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Lawyer invites flooded residents to open meeting on making United Water more ‘neighbor-friendly’

Photo Credit: Cliffview Pilot

ONLY ON CLIFFVIEW PILOT: A lawyer who has fought United Water for years is inviting residents and business owners from Hillsdale, Westwood, River Vale and other towns to a public meeting to discuss his strategy to force the utility “to adopt more neighbor-friendly water release policies.”

Kevin T. Mulhearn said he will also discuss “various legal options for [flood victims] to seek a fair recovery” for damages during the 7 p.m. meeting Thursday at the West Nyack Fire Department, 42 Strawtown Road.

“If you are interested in pursuing a legal remedy, or just want to learn more about these issues, your attendance is welcome,” Mulhearn said.

The Brooklyn-born Mulhearn, a former Park Avenue lawyer, is the alternative for some area residents and business owners who didn’t want to be part of an organized group that has hired its own lawyer.

“I feel we all deserve the same information at the same time,” resident Eve Protin wrote on Facebook. “Just because they have money to buy a lawyer doesn’t make them any better [than] the rest of us.”

Mulhearn already represents dozens of people in a pending suit against United Water that seeks $50 million in damages caused by an April 2007 storm, alleging negligent and/or reckless maintenance of the utility’s reservoir system.

Protin and a few neighbors insist they won’t be dictated to by the Hillsdale-Westwood Flood Solution Group (FSG), which has held several meetings and retained attorney Don MacLachlan of Ridgewood to represent them in talks with both towns.

MacLachlan accused the engineer commissioned by Westwood to study United Water’s operations of having a conflict of interest. Engineer Stephen Boswell’s firm is working on a utility-funded project: the design of a new county intersection at Broadway and Woodcliff Avenue.

MacLachlan presented the governing body with a list of nearly two dozen demands. FSG even offered to match the contributions that several Pascack Valley towns have made toward the engineering study, just to prove how serious the group is taking its fight.

FSG sprung from a Facebook page called Flood No More, which was aimed at sharing information, bonding — and, for the most part, venting. Data was posted during each of the floods that came with several huge rainfalls this year. Members also shared photos of properties and neighborhoods flooded by water several feet deep, as well as shots of the Woodcliff Lake dam’s control gates at various stages.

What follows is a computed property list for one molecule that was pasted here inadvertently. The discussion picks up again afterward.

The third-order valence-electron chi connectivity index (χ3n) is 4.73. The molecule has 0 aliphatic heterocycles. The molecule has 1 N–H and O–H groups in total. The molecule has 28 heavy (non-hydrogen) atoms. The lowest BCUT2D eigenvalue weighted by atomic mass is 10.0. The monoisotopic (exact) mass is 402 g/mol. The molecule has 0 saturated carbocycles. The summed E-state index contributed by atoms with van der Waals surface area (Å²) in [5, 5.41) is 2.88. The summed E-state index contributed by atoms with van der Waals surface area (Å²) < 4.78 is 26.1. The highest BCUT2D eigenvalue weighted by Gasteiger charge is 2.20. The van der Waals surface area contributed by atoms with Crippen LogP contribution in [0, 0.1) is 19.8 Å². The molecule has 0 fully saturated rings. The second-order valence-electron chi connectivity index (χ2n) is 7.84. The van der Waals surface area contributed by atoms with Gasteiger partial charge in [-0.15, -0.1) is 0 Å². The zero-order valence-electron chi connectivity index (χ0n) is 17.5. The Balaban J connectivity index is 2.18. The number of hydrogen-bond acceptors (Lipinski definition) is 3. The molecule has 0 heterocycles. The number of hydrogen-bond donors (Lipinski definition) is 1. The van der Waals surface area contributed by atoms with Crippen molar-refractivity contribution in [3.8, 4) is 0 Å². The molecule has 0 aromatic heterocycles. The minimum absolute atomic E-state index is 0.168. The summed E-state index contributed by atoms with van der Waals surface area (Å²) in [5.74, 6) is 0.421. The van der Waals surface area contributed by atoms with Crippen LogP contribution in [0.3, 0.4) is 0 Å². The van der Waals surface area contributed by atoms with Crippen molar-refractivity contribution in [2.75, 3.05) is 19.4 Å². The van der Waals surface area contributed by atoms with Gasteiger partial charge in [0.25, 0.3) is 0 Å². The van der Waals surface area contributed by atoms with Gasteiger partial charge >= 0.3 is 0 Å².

There were the usual conflicts, differences of opinion, etc. But the members generally helped one another out. They protested together outside United Water’s headquarters.

Then a rift opened ( SEE: Flooded Westwood, Hillsdale residents battling on new front ).

After essentially airing their ideas and potential strategies in public, a collective of more than a dozen residents began seriously organizing.

“There was no way we were going to put all that out there and lose any advantage we might gain,” resident Tom Kelley told CLIFFVIEW PILOT . “We’ve dealt with this for far too long and we’ve gotten nowhere. We’re doing things differently this time.”

It made enough sense that several dozen other area homeowners immediately signed up.

What the organizers hadn’t counted on was the backlash from a few homeowners who don’t agree with the approach.

One of the dissenters, Nancy Sico-Culhane, complained on the original Flood No More page that it was disingenuous for a select few to create their own committee, hire counsel and then suggest that others join in after the fact. She insisted that FSG was applying too much pressure to local officials instead of working positively toward a long-term solution.

Having been banished from Flood No More after a series of angry posts, she created a new Facebook group, Pascack Valley Against Flooding.

Karolina Marin, one of Flood No More’s original members and a chief FSG organizer, said Sico-Culhane was trying to steer the members toward Mulhearn.

“This is not about just litigating against someone. [It’s] about changing the law,” Marin countered. “And for that, you need a solid strategy, a group of skilled people, be humble enough to recognize what we don’t know, and wise enough to use eve[r]ything in hand to work in our benefit… and to not become a roadblock ….”

Sico-Culhane replied that MacLachlan was “being pushed down everyone[‘s] throat” and that the results of the choice – in terms of how much his services will actually cost — will emerge over time. By then, she said, it will be too late to do anything about it.

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